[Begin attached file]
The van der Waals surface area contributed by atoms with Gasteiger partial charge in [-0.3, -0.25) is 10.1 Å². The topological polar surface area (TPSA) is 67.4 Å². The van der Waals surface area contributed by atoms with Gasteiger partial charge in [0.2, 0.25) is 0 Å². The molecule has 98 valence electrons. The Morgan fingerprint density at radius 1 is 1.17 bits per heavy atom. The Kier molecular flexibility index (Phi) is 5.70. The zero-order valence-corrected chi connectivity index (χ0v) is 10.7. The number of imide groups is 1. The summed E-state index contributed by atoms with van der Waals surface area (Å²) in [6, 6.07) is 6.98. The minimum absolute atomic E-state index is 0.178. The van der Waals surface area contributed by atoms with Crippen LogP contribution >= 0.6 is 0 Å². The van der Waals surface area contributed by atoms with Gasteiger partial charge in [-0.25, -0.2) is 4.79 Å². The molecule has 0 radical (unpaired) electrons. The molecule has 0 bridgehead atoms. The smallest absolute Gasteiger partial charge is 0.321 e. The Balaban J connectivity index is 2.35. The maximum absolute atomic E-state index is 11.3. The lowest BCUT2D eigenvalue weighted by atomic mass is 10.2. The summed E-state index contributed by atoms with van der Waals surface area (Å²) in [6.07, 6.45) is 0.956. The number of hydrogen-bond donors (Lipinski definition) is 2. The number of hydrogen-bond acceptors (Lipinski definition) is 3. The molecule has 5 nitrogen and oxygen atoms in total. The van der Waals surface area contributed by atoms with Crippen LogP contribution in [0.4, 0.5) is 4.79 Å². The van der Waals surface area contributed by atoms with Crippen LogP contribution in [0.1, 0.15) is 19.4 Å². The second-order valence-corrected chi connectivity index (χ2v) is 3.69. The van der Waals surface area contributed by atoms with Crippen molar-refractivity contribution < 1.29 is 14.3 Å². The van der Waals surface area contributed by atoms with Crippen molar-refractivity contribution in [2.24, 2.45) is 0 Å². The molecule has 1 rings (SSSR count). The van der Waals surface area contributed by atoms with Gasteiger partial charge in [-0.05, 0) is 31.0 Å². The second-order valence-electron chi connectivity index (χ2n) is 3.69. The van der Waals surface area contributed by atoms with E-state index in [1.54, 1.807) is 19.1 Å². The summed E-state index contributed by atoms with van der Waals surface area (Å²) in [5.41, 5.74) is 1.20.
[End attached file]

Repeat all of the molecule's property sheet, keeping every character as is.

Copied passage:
The van der Waals surface area contributed by atoms with Gasteiger partial charge in [-0.3, -0.25) is 10.1 Å². The topological polar surface area (TPSA) is 67.4 Å². The van der Waals surface area contributed by atoms with Gasteiger partial charge in [0.2, 0.25) is 0 Å². The molecule has 98 valence electrons. The Morgan fingerprint density at radius 1 is 1.17 bits per heavy atom. The Kier molecular flexibility index (Phi) is 5.70. The zero-order valence-corrected chi connectivity index (χ0v) is 10.7. The number of imide groups is 1. The summed E-state index contributed by atoms with van der Waals surface area (Å²) in [6, 6.07) is 6.98. The minimum absolute atomic E-state index is 0.178. The van der Waals surface area contributed by atoms with Crippen LogP contribution >= 0.6 is 0 Å². The van der Waals surface area contributed by atoms with Gasteiger partial charge in [-0.25, -0.2) is 4.79 Å². The molecule has 0 radical (unpaired) electrons. The molecule has 0 bridgehead atoms. The smallest absolute Gasteiger partial charge is 0.321 e. The Balaban J connectivity index is 2.35. The maximum absolute atomic E-state index is 11.3. The lowest BCUT2D eigenvalue weighted by atomic mass is 10.2. The summed E-state index contributed by atoms with van der Waals surface area (Å²) in [6.07, 6.45) is 0.956. The number of hydrogen-bond donors (Lipinski definition) is 2. The number of hydrogen-bond acceptors (Lipinski definition) is 3. The molecule has 5 nitrogen and oxygen atoms in total. The van der Waals surface area contributed by atoms with Crippen LogP contribution in [0.4, 0.5) is 4.79 Å². The van der Waals surface area contributed by atoms with Crippen LogP contribution in [0.1, 0.15) is 19.4 Å². The second-order valence-corrected chi connectivity index (χ2v) is 3.69. The van der Waals surface area contributed by atoms with Crippen molar-refractivity contribution < 1.29 is 14.3 Å². The van der Waals surface area contributed by atoms with Crippen molar-refractivity contribution in [2.24, 2.45) is 0 Å². The molecule has 1 rings (SSSR count). The van der Waals surface area contributed by atoms with Gasteiger partial charge in [-0.05, 0) is 31.0 Å². The second-order valence-electron chi connectivity index (χ2n) is 3.69. The van der Waals surface area contributed by atoms with E-state index in [1.54, 1.807) is 19.1 Å². The summed E-state index contributed by atoms with van der Waals surface area (Å²) in [5.41, 5.74) is 1.20.